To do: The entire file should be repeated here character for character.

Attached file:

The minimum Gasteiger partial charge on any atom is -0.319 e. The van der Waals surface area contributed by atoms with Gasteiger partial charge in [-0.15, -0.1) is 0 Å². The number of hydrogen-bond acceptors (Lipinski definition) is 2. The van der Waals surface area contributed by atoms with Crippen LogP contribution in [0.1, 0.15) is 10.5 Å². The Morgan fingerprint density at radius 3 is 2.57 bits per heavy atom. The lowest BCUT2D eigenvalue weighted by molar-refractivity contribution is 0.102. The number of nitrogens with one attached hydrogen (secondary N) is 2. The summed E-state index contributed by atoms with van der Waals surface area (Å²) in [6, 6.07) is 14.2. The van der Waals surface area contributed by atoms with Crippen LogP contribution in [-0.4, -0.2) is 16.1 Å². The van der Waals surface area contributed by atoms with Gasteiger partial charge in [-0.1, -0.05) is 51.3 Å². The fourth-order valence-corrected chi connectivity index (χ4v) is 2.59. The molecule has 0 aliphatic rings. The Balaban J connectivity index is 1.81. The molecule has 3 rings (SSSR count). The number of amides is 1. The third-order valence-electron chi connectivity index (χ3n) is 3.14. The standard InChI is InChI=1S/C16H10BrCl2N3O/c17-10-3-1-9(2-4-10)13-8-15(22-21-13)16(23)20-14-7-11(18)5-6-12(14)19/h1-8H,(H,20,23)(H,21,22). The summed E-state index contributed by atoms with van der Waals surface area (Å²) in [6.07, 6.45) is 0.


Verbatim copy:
The minimum Gasteiger partial charge on any atom is -0.319 e. The van der Waals surface area contributed by atoms with Gasteiger partial charge in [-0.15, -0.1) is 0 Å². The number of hydrogen-bond acceptors (Lipinski definition) is 2. The van der Waals surface area contributed by atoms with Crippen LogP contribution in [0.1, 0.15) is 10.5 Å². The Morgan fingerprint density at radius 3 is 2.57 bits per heavy atom. The lowest BCUT2D eigenvalue weighted by molar-refractivity contribution is 0.102. The number of nitrogens with one attached hydrogen (secondary N) is 2. The summed E-state index contributed by atoms with van der Waals surface area (Å²) in [6, 6.07) is 14.2. The van der Waals surface area contributed by atoms with Crippen LogP contribution in [-0.4, -0.2) is 16.1 Å². The van der Waals surface area contributed by atoms with Gasteiger partial charge in [-0.1, -0.05) is 51.3 Å². The fourth-order valence-corrected chi connectivity index (χ4v) is 2.59. The molecule has 0 aliphatic rings. The Balaban J connectivity index is 1.81. The molecule has 3 rings (SSSR count). The number of amides is 1. The third-order valence-electron chi connectivity index (χ3n) is 3.14. The standard InChI is InChI=1S/C16H10BrCl2N3O/c17-10-3-1-9(2-4-10)13-8-15(22-21-13)16(23)20-14-7-11(18)5-6-12(14)19/h1-8H,(H,20,23)(H,21,22). The summed E-state index contributed by atoms with van der Waals surface area (Å²) in [6.07, 6.45) is 0.